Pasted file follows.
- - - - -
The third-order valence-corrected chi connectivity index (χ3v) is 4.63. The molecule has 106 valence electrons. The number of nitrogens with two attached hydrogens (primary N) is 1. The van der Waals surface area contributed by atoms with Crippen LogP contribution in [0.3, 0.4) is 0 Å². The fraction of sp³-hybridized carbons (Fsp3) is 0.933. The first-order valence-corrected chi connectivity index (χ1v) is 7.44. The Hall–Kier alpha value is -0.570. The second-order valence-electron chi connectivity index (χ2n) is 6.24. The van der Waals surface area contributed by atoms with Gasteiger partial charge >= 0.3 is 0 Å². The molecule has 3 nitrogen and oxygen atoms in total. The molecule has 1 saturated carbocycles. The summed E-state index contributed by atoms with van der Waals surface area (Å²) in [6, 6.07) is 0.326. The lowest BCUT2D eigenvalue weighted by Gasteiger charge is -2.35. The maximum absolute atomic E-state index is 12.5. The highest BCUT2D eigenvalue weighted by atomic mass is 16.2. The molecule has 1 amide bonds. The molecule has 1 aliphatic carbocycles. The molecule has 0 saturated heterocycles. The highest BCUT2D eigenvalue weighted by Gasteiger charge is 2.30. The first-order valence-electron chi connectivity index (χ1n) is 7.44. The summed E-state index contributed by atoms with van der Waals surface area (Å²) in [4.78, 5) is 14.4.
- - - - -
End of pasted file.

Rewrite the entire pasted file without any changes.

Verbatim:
The third-order valence-corrected chi connectivity index (χ3v) is 4.63. The molecule has 106 valence electrons. The number of nitrogens with two attached hydrogens (primary N) is 1. The van der Waals surface area contributed by atoms with Crippen LogP contribution in [0.3, 0.4) is 0 Å². The fraction of sp³-hybridized carbons (Fsp3) is 0.933. The first-order valence-corrected chi connectivity index (χ1v) is 7.44. The Hall–Kier alpha value is -0.570. The second-order valence-electron chi connectivity index (χ2n) is 6.24. The van der Waals surface area contributed by atoms with Gasteiger partial charge >= 0.3 is 0 Å². The molecule has 3 nitrogen and oxygen atoms in total. The molecule has 1 saturated carbocycles. The summed E-state index contributed by atoms with van der Waals surface area (Å²) in [6, 6.07) is 0.326. The lowest BCUT2D eigenvalue weighted by Gasteiger charge is -2.35. The maximum absolute atomic E-state index is 12.5. The highest BCUT2D eigenvalue weighted by atomic mass is 16.2. The molecule has 1 amide bonds. The molecule has 1 aliphatic carbocycles. The molecule has 0 saturated heterocycles. The highest BCUT2D eigenvalue weighted by Gasteiger charge is 2.30. The first-order valence-electron chi connectivity index (χ1n) is 7.44. The summed E-state index contributed by atoms with van der Waals surface area (Å²) in [4.78, 5) is 14.4.